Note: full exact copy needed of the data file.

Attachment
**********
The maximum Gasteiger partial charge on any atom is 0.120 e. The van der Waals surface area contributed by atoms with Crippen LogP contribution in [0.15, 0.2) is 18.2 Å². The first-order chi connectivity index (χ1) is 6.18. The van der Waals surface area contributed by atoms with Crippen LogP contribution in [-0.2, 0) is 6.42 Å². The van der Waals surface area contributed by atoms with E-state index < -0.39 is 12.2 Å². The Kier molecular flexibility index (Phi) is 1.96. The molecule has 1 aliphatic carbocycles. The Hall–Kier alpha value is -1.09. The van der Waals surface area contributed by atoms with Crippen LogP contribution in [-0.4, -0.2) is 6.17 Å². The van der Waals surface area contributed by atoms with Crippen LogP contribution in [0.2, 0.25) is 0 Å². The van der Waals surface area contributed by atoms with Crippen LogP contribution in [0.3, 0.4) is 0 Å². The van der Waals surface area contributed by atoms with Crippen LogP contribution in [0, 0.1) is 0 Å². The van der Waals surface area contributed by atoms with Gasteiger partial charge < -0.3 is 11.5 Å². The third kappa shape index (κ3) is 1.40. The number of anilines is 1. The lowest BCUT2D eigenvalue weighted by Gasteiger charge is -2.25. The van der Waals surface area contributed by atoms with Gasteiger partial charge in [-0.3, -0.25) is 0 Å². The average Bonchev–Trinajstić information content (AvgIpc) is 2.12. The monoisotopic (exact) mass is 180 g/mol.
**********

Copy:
The maximum Gasteiger partial charge on any atom is 0.120 e. The van der Waals surface area contributed by atoms with Crippen LogP contribution in [0.15, 0.2) is 18.2 Å². The first-order chi connectivity index (χ1) is 6.18. The van der Waals surface area contributed by atoms with Crippen LogP contribution in [-0.2, 0) is 6.42 Å². The van der Waals surface area contributed by atoms with E-state index < -0.39 is 12.2 Å². The Kier molecular flexibility index (Phi) is 1.96. The molecule has 1 aliphatic carbocycles. The Hall–Kier alpha value is -1.09. The van der Waals surface area contributed by atoms with Crippen LogP contribution in [-0.4, -0.2) is 6.17 Å². The van der Waals surface area contributed by atoms with Crippen LogP contribution in [0.2, 0.25) is 0 Å². The van der Waals surface area contributed by atoms with Crippen LogP contribution in [0.3, 0.4) is 0 Å². The van der Waals surface area contributed by atoms with Crippen LogP contribution in [0, 0.1) is 0 Å². The van der Waals surface area contributed by atoms with Gasteiger partial charge < -0.3 is 11.5 Å². The third kappa shape index (κ3) is 1.40. The number of anilines is 1. The lowest BCUT2D eigenvalue weighted by Gasteiger charge is -2.25. The van der Waals surface area contributed by atoms with Gasteiger partial charge in [-0.3, -0.25) is 0 Å². The average Bonchev–Trinajstić information content (AvgIpc) is 2.12. The monoisotopic (exact) mass is 180 g/mol.